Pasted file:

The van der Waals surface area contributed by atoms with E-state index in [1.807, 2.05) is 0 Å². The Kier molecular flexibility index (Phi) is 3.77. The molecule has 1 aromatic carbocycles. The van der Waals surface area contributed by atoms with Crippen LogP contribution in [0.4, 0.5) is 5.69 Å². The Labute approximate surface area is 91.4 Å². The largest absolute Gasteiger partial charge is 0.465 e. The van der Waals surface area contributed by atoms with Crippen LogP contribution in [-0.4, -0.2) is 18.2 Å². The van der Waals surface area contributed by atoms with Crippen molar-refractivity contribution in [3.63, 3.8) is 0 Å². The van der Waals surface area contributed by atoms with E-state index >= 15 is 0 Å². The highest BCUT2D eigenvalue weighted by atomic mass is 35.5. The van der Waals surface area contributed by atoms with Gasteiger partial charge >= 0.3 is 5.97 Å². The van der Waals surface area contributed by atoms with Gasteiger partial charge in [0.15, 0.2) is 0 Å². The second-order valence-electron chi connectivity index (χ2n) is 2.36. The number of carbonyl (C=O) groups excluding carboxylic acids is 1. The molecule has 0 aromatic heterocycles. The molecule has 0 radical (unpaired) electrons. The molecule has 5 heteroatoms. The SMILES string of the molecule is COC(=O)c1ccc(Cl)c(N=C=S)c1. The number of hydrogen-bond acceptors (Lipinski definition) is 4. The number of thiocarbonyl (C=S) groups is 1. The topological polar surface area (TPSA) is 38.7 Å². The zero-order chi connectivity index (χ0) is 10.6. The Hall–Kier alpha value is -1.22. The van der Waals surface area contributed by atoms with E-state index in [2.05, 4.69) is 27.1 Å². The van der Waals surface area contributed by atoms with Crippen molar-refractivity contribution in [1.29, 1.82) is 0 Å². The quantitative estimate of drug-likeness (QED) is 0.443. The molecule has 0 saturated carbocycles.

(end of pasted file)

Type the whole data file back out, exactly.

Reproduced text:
The van der Waals surface area contributed by atoms with E-state index in [1.807, 2.05) is 0 Å². The Kier molecular flexibility index (Phi) is 3.77. The molecule has 1 aromatic carbocycles. The van der Waals surface area contributed by atoms with Crippen LogP contribution in [0.4, 0.5) is 5.69 Å². The Labute approximate surface area is 91.4 Å². The largest absolute Gasteiger partial charge is 0.465 e. The van der Waals surface area contributed by atoms with Crippen LogP contribution in [-0.4, -0.2) is 18.2 Å². The van der Waals surface area contributed by atoms with Crippen molar-refractivity contribution in [3.63, 3.8) is 0 Å². The van der Waals surface area contributed by atoms with E-state index >= 15 is 0 Å². The highest BCUT2D eigenvalue weighted by atomic mass is 35.5. The van der Waals surface area contributed by atoms with Gasteiger partial charge >= 0.3 is 5.97 Å². The van der Waals surface area contributed by atoms with Gasteiger partial charge in [0.15, 0.2) is 0 Å². The second-order valence-electron chi connectivity index (χ2n) is 2.36. The number of carbonyl (C=O) groups excluding carboxylic acids is 1. The molecule has 0 aromatic heterocycles. The molecule has 0 radical (unpaired) electrons. The molecule has 5 heteroatoms. The SMILES string of the molecule is COC(=O)c1ccc(Cl)c(N=C=S)c1. The number of hydrogen-bond acceptors (Lipinski definition) is 4. The number of thiocarbonyl (C=S) groups is 1. The topological polar surface area (TPSA) is 38.7 Å². The zero-order chi connectivity index (χ0) is 10.6. The Hall–Kier alpha value is -1.22. The van der Waals surface area contributed by atoms with E-state index in [2.05, 4.69) is 27.1 Å². The van der Waals surface area contributed by atoms with Crippen molar-refractivity contribution in [1.29, 1.82) is 0 Å². The quantitative estimate of drug-likeness (QED) is 0.443. The molecule has 0 saturated carbocycles.